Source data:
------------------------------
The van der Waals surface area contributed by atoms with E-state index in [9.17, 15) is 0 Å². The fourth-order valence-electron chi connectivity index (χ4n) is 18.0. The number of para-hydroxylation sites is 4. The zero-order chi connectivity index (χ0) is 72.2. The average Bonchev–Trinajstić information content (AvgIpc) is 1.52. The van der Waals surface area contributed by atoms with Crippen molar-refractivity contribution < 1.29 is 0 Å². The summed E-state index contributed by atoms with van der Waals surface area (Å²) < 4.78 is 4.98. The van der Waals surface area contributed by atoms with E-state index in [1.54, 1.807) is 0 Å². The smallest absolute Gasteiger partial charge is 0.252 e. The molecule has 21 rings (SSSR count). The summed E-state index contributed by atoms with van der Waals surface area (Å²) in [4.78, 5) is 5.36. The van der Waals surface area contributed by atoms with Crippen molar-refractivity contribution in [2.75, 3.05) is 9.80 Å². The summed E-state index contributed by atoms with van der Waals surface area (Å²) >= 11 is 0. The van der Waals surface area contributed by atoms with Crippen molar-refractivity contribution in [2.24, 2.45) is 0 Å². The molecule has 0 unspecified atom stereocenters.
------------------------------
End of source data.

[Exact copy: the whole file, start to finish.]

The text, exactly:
The van der Waals surface area contributed by atoms with E-state index in [9.17, 15) is 0 Å². The fourth-order valence-electron chi connectivity index (χ4n) is 18.0. The number of para-hydroxylation sites is 4. The zero-order chi connectivity index (χ0) is 72.2. The average Bonchev–Trinajstić information content (AvgIpc) is 1.52. The van der Waals surface area contributed by atoms with Crippen molar-refractivity contribution < 1.29 is 0 Å². The summed E-state index contributed by atoms with van der Waals surface area (Å²) < 4.78 is 4.98. The van der Waals surface area contributed by atoms with E-state index in [1.54, 1.807) is 0 Å². The smallest absolute Gasteiger partial charge is 0.252 e. The molecule has 21 rings (SSSR count). The summed E-state index contributed by atoms with van der Waals surface area (Å²) in [4.78, 5) is 5.36. The van der Waals surface area contributed by atoms with Crippen molar-refractivity contribution in [2.75, 3.05) is 9.80 Å². The summed E-state index contributed by atoms with van der Waals surface area (Å²) >= 11 is 0. The van der Waals surface area contributed by atoms with Crippen molar-refractivity contribution in [2.24, 2.45) is 0 Å². The molecule has 0 unspecified atom stereocenters.